Peter Singer is a bigot. Rather than believing in universal human equality, he would invidiously measure the capacities of human beings to determine whether they are “persons.”
Those with insufficient capacities, are to be deemed human “non-persons,” are to be viewed of lesser moral value, and hence, potentially subject to both killing and objectification for harvesting, medical experimentation, etc.
He also supports health care rationing based on quality of life. This blatant medical discrimination would victimize babies born with severe disabilities–whose care, Singer argues, should not be paid by national health insurance schemes.
The National Council on Disability is not amused. From its press release:
On Sunday April 16, contentious Princeton Professor Peter Singer, once again argued that it is “reasonable” for the government or private insurance companies to deny treatment to infants with disabilities. Singer’s remarks were made on “Aaron Klein Investigative Radio,” which is broadcast on New York’s AM 970 and Philadelphia 990 AM.
In the interview, which was perhaps ironically conducted as part of a press tour Singer is currently on promoting his new book about charities, “The Most Good You Can Do: How Effective Altruism Is Changing Ideas About Living Ethically,” the professor advocated the shocking claim that health care laws like the Affordable Care Act should be more overt about rationing and that we should acknowledge the necessity of “intentionally ending the lives of severely disabled infants.”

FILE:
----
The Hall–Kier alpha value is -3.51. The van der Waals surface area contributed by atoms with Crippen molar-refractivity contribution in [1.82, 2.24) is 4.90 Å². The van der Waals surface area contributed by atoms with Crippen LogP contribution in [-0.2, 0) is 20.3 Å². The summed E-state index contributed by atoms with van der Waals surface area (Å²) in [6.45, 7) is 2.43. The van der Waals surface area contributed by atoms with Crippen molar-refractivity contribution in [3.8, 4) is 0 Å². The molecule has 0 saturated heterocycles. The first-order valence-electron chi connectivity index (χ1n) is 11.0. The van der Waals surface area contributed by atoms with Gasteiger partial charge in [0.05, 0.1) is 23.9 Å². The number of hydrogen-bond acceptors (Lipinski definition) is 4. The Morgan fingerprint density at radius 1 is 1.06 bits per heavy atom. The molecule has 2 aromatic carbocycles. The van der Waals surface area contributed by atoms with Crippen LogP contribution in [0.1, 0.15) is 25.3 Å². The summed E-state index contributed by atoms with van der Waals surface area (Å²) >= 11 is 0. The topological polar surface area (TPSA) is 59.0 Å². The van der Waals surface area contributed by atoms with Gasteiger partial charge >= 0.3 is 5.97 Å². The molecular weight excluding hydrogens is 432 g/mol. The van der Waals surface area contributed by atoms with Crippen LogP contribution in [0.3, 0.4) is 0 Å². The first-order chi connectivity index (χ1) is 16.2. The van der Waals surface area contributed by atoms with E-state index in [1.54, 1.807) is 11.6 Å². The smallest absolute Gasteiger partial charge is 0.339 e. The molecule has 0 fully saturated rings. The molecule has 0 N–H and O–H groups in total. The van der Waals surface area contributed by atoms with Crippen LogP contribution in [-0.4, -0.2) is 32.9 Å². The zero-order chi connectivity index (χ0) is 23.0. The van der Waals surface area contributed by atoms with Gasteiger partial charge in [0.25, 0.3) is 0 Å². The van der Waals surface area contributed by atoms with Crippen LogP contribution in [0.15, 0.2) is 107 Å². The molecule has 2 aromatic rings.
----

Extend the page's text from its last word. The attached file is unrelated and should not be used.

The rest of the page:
“Mr. Charity” then makes an uncharitable utilitarian assertion:
Without offering any concrete measure on how quality of life could or should be determined, Singer admitted, “I don’t want my health insurance premiums to be higher so that infants who can experience zero quality of life can have expensive treatments.”
The NDC makes a point about Singer that is also lost to the media slavishly pushing assisted suicide/euthanasia, which also threatens the lives and bodily integrity of people with disabilities:
Increasingly, negative predictions of quality of life have little to do with the actual life experiences of people with disabilities. People with disabilities commonly report more satisfaction with their lives than others might expect. Though it might surprise Singer and those with limited imaginations, even people with disabilities who encounter obstacles, prejudice, and discrimination, derive satisfaction and pleasure from their lives.
The Left talks a good game of equality, but when it comes to people with disabilities (among other categories of human life), they don’t really mean it. Indeed, when they support Peter Singer, they validate invidious quality-of-life bigotry.